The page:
Buglione: “An important message is also that we still have room here. A lot of land can still be sold or leased via a building right. There is also a business park available here. That is not to be sneezed at, because free space is becoming scarce. Furthermore, we are in a beautiful setting here. Thor Park is a public park and that provides the necessary dynamism. The site looks beautiful and it is pleasant for employees to work and stay here. Training courses are also organized in the T2 campus. For a start-up company in new technology, that opens up opportunities. Moreover, sustainability is central to us. There is a thermal net, we are working on CO2-neutral buildings. That is becoming increasingly important and our companies can play that off. Labs are available in the already existing infrastructure of EnergyVille, offices, meeting rooms and other facilities in the IncubaThor. In addition, we have easy access to the various shareholders in Thor Park, each with their specific added value.”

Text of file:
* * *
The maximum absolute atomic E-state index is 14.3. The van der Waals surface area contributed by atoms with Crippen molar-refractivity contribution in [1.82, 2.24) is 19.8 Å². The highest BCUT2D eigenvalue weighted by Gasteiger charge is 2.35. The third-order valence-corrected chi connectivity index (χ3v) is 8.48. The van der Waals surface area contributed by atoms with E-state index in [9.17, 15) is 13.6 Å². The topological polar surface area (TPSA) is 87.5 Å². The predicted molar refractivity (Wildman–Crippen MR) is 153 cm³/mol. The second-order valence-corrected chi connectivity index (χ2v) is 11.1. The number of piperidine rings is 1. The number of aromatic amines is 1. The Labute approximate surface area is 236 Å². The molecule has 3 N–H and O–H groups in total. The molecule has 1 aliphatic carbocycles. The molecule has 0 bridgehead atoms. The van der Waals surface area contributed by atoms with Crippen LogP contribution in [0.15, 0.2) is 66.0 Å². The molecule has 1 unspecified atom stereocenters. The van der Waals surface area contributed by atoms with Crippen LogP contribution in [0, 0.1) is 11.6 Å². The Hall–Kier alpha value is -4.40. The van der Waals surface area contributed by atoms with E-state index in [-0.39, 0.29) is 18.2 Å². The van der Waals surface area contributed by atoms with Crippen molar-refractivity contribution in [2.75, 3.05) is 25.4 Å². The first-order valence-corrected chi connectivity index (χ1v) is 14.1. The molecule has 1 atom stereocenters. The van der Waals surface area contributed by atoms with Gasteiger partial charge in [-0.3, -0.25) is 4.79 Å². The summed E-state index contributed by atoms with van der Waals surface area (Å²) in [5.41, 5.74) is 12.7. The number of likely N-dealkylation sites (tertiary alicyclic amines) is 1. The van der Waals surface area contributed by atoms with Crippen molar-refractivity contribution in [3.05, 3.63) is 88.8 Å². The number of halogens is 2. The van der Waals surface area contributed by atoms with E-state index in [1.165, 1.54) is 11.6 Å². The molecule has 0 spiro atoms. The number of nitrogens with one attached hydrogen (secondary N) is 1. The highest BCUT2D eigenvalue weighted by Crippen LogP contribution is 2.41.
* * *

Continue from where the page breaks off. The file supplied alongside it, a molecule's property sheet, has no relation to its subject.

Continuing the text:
Merckx: “For the smart manufacturing campus, we are also going to invest ourselves in a number of devices and applications that a company needs from time to time, but which it cannot invest in itself. We want to make these available as a kind of service to lower the threshold. If we can lower that investment threshold, that’s interesting for startups.”
Buglione: “We are not going to be successful as Thor Park until our companies are successful. It’s our daily job to support them with what they need.”
Source: Buglione, G., Merckx, J., & Junius E. (2021, 10 mei). Hotspot voor energietransitie en slimme maakindustrie. Sterck Magazine., van https://www.sterck-magazine.be/limburg/editie-42/hotspot-voor-energietransitie-en-slimme-maakindustrie-3709/